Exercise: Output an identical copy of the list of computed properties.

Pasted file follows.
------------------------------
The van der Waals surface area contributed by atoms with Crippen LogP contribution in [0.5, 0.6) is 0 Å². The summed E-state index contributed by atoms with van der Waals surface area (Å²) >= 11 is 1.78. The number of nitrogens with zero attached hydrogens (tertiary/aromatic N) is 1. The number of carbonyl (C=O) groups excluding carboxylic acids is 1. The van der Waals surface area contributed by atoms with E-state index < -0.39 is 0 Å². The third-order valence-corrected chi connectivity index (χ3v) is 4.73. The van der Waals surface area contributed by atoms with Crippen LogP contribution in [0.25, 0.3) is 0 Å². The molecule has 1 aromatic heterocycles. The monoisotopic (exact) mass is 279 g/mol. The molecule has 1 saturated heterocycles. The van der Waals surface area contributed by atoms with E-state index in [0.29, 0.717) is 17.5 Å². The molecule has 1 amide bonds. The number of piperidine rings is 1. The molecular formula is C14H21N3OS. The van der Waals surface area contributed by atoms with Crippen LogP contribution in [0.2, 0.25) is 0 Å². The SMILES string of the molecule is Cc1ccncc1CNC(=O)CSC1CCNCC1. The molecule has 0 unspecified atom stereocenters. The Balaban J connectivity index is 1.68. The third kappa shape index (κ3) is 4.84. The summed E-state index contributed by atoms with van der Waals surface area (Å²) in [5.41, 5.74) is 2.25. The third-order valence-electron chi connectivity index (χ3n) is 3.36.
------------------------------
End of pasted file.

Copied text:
The van der Waals surface area contributed by atoms with Crippen LogP contribution in [0.5, 0.6) is 0 Å². The summed E-state index contributed by atoms with van der Waals surface area (Å²) >= 11 is 1.78. The number of nitrogens with zero attached hydrogens (tertiary/aromatic N) is 1. The number of carbonyl (C=O) groups excluding carboxylic acids is 1. The van der Waals surface area contributed by atoms with E-state index < -0.39 is 0 Å². The third-order valence-corrected chi connectivity index (χ3v) is 4.73. The van der Waals surface area contributed by atoms with Crippen LogP contribution in [0.25, 0.3) is 0 Å². The molecule has 1 aromatic heterocycles. The monoisotopic (exact) mass is 279 g/mol. The molecule has 1 saturated heterocycles. The van der Waals surface area contributed by atoms with E-state index in [0.29, 0.717) is 17.5 Å². The molecule has 1 amide bonds. The number of piperidine rings is 1. The molecular formula is C14H21N3OS. The van der Waals surface area contributed by atoms with Crippen LogP contribution in [0.2, 0.25) is 0 Å². The SMILES string of the molecule is Cc1ccncc1CNC(=O)CSC1CCNCC1. The molecule has 0 unspecified atom stereocenters. The Balaban J connectivity index is 1.68. The third kappa shape index (κ3) is 4.84. The summed E-state index contributed by atoms with van der Waals surface area (Å²) in [5.41, 5.74) is 2.25. The third-order valence-electron chi connectivity index (χ3n) is 3.36.